Delaware took a step in the right direction a couple of years ago in banning one-use plastic bags that made their way into roadsides, trees, and waterways.
The law became effective on Jan. 1, but three Democratic legislators claim the measure is seriously flawed.
In the current legislation, Delaware went along with the 2.5-mil. width used by California, a pioneer in dealing with the one-use bags. Exemptions were made by Delaware for small retailers and restaurants.
However, the three legislators sponsoring the bill House Bill 212, Reps. Gerald Brady, D-Wilmington West; Valerie Longhurst, D-Bear; and Eric Morrison, D-Glasgow now view 2.25 width as a loophole.
Citing constituent complaints, they introduced House 212, which calls for bags to be about than four times that thickness.
HB 212 goes on to define a “reusable bag” as made of polypropylene fabric, PET non-woven fabric, nylon, cloth, cotton, jute, hemp product, or other washable fabric. The bag also must be made of cloth or other durable fabric that has stitched handles is designed to be used at least 125 times and has a capacity of at least four gallons.
That standard will pretty much force customers to bring their own bags or purchase their own at the store.
Based on my totally unscientific observations, the number of plastic bags along roadsides and even in trees decreased while overall litter has not.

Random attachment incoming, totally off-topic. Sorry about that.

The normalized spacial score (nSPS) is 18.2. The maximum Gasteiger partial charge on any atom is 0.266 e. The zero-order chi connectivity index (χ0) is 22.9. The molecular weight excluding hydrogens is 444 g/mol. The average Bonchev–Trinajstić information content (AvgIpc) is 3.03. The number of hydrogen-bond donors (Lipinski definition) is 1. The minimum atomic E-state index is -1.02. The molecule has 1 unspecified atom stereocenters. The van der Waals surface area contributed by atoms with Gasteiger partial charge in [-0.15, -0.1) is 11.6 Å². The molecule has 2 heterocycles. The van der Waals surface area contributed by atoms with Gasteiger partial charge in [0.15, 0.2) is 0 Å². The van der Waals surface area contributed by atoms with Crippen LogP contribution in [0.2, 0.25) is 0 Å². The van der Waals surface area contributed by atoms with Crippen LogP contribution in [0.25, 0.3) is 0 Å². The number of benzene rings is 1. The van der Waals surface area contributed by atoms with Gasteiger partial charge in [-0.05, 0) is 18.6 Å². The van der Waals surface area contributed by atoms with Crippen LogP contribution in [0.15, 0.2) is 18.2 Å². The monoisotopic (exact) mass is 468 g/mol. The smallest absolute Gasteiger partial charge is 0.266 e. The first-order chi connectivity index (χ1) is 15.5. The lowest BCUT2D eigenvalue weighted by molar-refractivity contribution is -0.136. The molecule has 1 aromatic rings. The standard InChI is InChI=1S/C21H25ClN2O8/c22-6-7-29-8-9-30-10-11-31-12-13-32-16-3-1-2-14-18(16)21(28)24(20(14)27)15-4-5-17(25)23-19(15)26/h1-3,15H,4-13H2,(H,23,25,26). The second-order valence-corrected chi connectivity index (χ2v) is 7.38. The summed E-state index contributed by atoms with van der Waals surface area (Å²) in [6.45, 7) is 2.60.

It also takes time to change habits. Early on, it was easy to forget reusable bags. The habit is now ingrained among more of us.
Our household does recycle one-use plastic bags, which are still surprisingly common when exemptions for restaurants and small retailers are taken into account.
Granted, we are the exception to the rule, since the recycling rate for plastic bags is a dismal 10%.
The bags currently offered at Acme and other stores can be used more than once and we keep one around as a spare when buying one or two items.
The bottom line is that it is too soon to throw in the towel on the current legislation.
Moreover, the bill also comes at the end of the session, leaving no time for actually doing due diligence.
In the meantime, take it easy, drink lots of water and look in on friends and family who may be vulnerable to the heat. – Doug and Sharon
Editor’s note: The previous version of this story incorrectly listed mil. as a millimeter.